Dr. Albert C. Pierce, National Defense University (NDU)
Dr. Pierce is a Professor of Ethics and National Security at the National Defense University (NDU) in Washington, D.C. He is the Founding director of the Center for the Study of Professional Military Ethics (now known as the Vice Admiral James B. Stockdale Center for Ethical Leadership) at the U.S. Naval Academy in Annapolis, Maryland. He was a defense correspondent for NBC News and Deputy Director of the Strategic Concepts Development Center (SCDC), an in-house think tank established by Defense Secretary Casper Weinberger. He also served as Assistant to Secretary of Defense Harold Brown.
Prof. Robert I. Rotberg, Harvard Kennedy School
Robert Rotberg is the Founding Director of Harvard Kennedy School’s Program on Intrastate Conflict and President Emeritus of the World Peace Foundation. He was President of Lafayette College and Academic Vice President of Tufts University, and Professor of Political Science at MIT. He is a Fellow of the American Academy of Arts and Sciences. He was Fulbright Research Professor at the Paterson School (Carleton) and the Balsillie School (Waterloo), both international affairs graduate schools in Canada. He has published a number of books on failed states, governance, corruption, African politics, Burma, Haiti, and Sri Lanka, plus books on China in Africa and preventing genocide.
Dr. Arthur Schwartz, Widener University
Dr. Schwartz is Professor of Leadership Studies and the Founding Director of the Oskin Leadership Institute at Widener University. He came to Widener from the United States Air Force Academy where he served as that institution’s Senior Scholar. Prior to his Air Force Academy appointment, Dr. Schwartz served fourteen years as a senior executive at the John Templeton Foundation. He is widely-known for collaborating with Dr. Martin E.P. Seligman at the University of Pennsylvania in catalyzing the field of positive psychology. Arthur’s research focuses on the antecedents of ethical leadership. Most recently, he wrote the lead chapter and edited the Jossey-Bass volume Developing Ethical Leaders. He also writes a monthly column for the Philadelphia Business Journal titled “The Ethical Workplace.” Dr. Schwartz proudly serves on the boards of the International Leadership Association (ILA) and Character.org (formerly the Character Education Partnership). He received his doctorate from Harvard University where he studied adolescent moral development.
Prof. Amy Sepinwall, The Wharton School, University of Pennsylvania
Amy Sepinwall is the James G.Campbell, Jr. Memorial Term Assistant Professor at Wharton (University of Pennsylvania) in the Department of Legal Studies and Business Ethics. She received her B.A. with First Class Honors in Philosophy and English from McGill University, where she also earned a Master’s degree in Bioethics. She graduated with a J.D. from Yale Law School, and a Ph.D. in Philosophy, with Distinction, from Georgetown. Following law school, she clerked for the Honorable Louis H. Pollak of the United States District Court for the Eastern District of Pennsylvania.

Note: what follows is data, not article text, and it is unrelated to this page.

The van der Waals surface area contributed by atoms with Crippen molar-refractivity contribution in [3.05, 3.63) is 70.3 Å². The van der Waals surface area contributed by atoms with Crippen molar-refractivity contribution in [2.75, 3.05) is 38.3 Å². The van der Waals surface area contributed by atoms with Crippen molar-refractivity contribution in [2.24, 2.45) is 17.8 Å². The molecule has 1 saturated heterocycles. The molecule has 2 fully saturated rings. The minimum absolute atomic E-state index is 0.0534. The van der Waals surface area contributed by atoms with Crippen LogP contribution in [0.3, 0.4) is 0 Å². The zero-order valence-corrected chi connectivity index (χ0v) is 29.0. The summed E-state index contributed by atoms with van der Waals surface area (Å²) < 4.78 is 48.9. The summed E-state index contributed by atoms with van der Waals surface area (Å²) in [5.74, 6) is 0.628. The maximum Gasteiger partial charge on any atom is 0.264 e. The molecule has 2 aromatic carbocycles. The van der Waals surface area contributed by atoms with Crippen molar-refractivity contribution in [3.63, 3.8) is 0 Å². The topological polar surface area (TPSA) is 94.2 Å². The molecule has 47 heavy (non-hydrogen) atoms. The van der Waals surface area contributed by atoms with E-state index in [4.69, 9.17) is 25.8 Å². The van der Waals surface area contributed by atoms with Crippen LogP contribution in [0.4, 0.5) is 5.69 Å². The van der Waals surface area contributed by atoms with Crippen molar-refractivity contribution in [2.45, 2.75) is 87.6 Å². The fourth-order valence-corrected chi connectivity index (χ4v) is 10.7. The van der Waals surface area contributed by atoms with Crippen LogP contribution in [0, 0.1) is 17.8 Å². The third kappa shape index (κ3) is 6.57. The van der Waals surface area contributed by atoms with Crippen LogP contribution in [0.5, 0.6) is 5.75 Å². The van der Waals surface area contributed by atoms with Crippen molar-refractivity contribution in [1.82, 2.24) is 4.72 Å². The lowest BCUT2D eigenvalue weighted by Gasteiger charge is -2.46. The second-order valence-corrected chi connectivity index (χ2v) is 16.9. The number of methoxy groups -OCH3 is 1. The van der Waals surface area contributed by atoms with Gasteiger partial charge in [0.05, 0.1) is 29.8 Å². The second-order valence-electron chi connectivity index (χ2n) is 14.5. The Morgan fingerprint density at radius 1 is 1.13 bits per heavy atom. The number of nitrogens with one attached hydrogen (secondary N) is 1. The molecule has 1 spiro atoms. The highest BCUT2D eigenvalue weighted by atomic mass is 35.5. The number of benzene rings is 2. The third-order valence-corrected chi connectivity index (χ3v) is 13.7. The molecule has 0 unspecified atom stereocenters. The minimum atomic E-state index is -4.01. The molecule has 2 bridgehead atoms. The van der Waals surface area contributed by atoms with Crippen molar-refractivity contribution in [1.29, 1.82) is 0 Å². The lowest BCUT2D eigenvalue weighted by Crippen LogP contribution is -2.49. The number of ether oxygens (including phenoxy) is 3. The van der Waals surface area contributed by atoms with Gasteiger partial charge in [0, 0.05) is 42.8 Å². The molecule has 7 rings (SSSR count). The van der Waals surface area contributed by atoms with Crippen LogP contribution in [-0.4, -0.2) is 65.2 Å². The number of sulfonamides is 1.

Prof. Nancy Sherman, Georgetown University
Prof. Sherman is University Professor and Professor of Philosophy at Georgetown University. She has affiliate appointments at the Center on National Security and the Law at Georgetown University Law Center and at Georgetown’s Kennedy Institute of Ethics. From 1997-1999, she served as inaugural holder of the Distinguished Chair in Ethics at the US Naval Academy, designing the brigade-wide military ethics course and the Stockdale Center for Ethical Leadership. She has research training in psychoanalysis from the Washington Psychoanalytic Institute and regularly consults with military and veterans groups in the U.S. and abroad on issues of ethics, moral injury, and posttraumatic stress. In October 2005, she visited Guantanamo Bay Detention Center as part of an independent observer team assessing the medical and mental health care of detainees; in 2011-2012 she attended the Vice Chief of the U.S. Army’s Suicide Prevention Group; in January 2016, she briefed the Marine Commandant and executive Marine staff on moral injury. In April 2016, she gave the inaugural nation-wide broadcast of grand rounds for the Department of Veteran Affairs National Center for Ethics and Professionalism.
Dr. J. Goosby Smith, The Citadel
Dr. J. Goosby Smith is an Associate Professor of Management and Director of Graduate Programs in Leadership at The Citadel in Charleston, South Carolina. Formerly a full-time faculty member at Pepperdine, California State (Channel Islands), and Butler Universities, Smith holds a Ph.D. and M.B.A. in Organizational Behavior from Case Western Reserve University in Cleveland, and a B.S. in Computer Science from Spelman College in Atlanta. Her research interests include workplace inclusion, with special emphases on classroom inclusion for veterans and diversity and inclusion for active duty service members. Smith is co-author of Beyond Inclusion (2014, Palgrave Macmillan) and several journal articles.
Mr. Nelson Thayer, Department of Justice